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3D Printed Hybrid Rocket Tech Demo

Improving the performance of hybrid rocket engines by 3D printing the fuel - Undergrad Dissertation

  • £1,000

    pledged of £600

    • 17


    • 0


This project received pledges on Tue 10 Mar 2020

In short...

For my dissertation, I am looking into how 3D printing can be used to improve the performance of hybrid propellant rocket engines. A Hybrid propellant rocket is an alternative type of rocket engine that uses two propellants, one is a liquid or gas, the other is a solid material. Rockets traditionally use either all-solid propellants, or all-liquid propellants. Each have benifits and drawbacks. Hybrid rockets seek to combine the benefits of both simple, solid rocket motors, and high-performance, liquid rocket engines. However, hybrid rockets have many areas for  improvement, one such area is the difficulty of controlling their thrust without adding too much complexity - a problem that I am aiming to demonstrate a solution to with this project.


The solid fuel grain of the hybrid rocket is typically made from a polymer with a specially shaped hole, known as the fuel port, down the middle of the structure. The fuel port burns outwards along its length and its shape can be designed to produce different thrust profiles for different applications. The complexity and flexibility of the fuel port geometry is limited by the manufacturing technique - my project makes use of 3D printing to all but remove these limitations. This concept has the potential to allow hybrid rocket engines to have their fuel grains optimised and printed for specific missions, all while not requiring different manufacturing hardware - no moulds or formers are needed for 3D printing!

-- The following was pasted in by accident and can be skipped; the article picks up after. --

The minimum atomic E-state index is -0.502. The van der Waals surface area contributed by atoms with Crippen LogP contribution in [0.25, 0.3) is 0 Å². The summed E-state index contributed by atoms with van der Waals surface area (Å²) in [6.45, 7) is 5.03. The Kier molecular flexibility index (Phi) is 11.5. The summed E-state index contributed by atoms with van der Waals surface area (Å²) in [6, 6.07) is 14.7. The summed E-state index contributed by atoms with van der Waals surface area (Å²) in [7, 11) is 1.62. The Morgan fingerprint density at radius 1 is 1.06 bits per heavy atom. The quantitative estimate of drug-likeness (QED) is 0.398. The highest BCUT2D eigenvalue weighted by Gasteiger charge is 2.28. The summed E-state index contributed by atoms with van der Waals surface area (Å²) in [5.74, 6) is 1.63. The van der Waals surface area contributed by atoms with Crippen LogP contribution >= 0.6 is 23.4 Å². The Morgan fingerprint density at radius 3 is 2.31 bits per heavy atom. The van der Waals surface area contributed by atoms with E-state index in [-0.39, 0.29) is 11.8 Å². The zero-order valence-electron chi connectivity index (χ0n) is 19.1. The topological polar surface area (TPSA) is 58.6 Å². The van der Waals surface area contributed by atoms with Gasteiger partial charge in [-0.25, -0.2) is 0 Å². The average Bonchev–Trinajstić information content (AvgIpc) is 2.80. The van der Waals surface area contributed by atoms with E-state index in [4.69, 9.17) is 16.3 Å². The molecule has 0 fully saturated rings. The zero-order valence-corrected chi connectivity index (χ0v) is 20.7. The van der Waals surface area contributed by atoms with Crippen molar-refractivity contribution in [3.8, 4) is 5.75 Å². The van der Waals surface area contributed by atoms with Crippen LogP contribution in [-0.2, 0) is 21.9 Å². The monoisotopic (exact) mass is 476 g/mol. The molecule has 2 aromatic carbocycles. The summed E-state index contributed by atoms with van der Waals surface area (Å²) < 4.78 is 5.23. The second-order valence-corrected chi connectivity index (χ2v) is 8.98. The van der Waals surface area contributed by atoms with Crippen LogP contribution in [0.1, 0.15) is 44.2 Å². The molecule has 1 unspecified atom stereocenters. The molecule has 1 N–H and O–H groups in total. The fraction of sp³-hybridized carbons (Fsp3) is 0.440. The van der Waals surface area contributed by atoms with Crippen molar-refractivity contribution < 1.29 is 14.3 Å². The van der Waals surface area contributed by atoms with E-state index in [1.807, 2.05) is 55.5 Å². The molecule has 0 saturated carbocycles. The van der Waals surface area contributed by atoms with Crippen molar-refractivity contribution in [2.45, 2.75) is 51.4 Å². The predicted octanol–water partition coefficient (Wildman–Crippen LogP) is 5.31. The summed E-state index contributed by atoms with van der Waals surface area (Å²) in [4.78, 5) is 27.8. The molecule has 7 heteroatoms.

My project will involve the design, manufacture and test-fire of several different 3D printed fuel grains using the new rocket test cell at the Roehampton Vale campus, as well as the NYX-100 hybrid rocket and test stand designed by the BEng students on my course. The aim is to demonstrate throttling behaviours commonly used in liquid rocket powered launch vehicles, such as a load-limiting thrust reduction early on in the burn, and a controlled, acceleration-limiting ramp down towards the end of the burn. The geometry of the fuel port will provide these actions, and parameters such as thrust level and timings will be changed for each test fire to demonstrate how a 3D printed fuel grain can be tuned to the specific requirements of a mission.


I'm Tom. I am a 3rd year MEng student studying Aerospace Engineering, Astronautics and Space Technology at Kingston University. I have been interested in spaceflight and rocket propulsion for as long as I can remember! 


If the funding target is reached, the money will be primarily used to fund the 3D printing of the fuel grains themselves. I wish to test 3 different thrust profiles, with an additional control test to ascertain the combustion behaviour of the material. In total 4 fuel grains are needed for my project! The fuel grains are quite large, at 70mm diameter and 200mm length and are printed from mostly solid ABS plastic. Each grain weighs in at approximately 500g - 750g. ABS printing is priced at 10p/gram meaning that each grain will cost approximately £50 - £75. Using data from the preliminary fuel grain designs, the estimated cost for printing is around £225.

The excess money will be used to finance the production of any additional components needed for testing, such as rocket nozzles, as well as the production of the backer rewards. More fuel grains will be printed and tested to gain more data if the funding (and my schedule!) allows.

In summary that's...

  • 3x test grains - approx. £75 each
  • 1x control grain - approx. £50 each
  • Additional components and backer rewards - £25+

TOTAL: £300

Ideally, I would like to test each fuel grain twice requiring 6 test grains and 2 control grains, making the budget for 3D printing £550. An extra £50 is added to this total to allow me to fulful the backer rewards, as there will be more to fulfil if this level of funding is reached! Because of this, the overall funding target is set at £600.


Please note, work on physical rewards will not begin until the summer of 2020 to give me time to work on the project itself as well as my other commitments at the University.

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Thank you!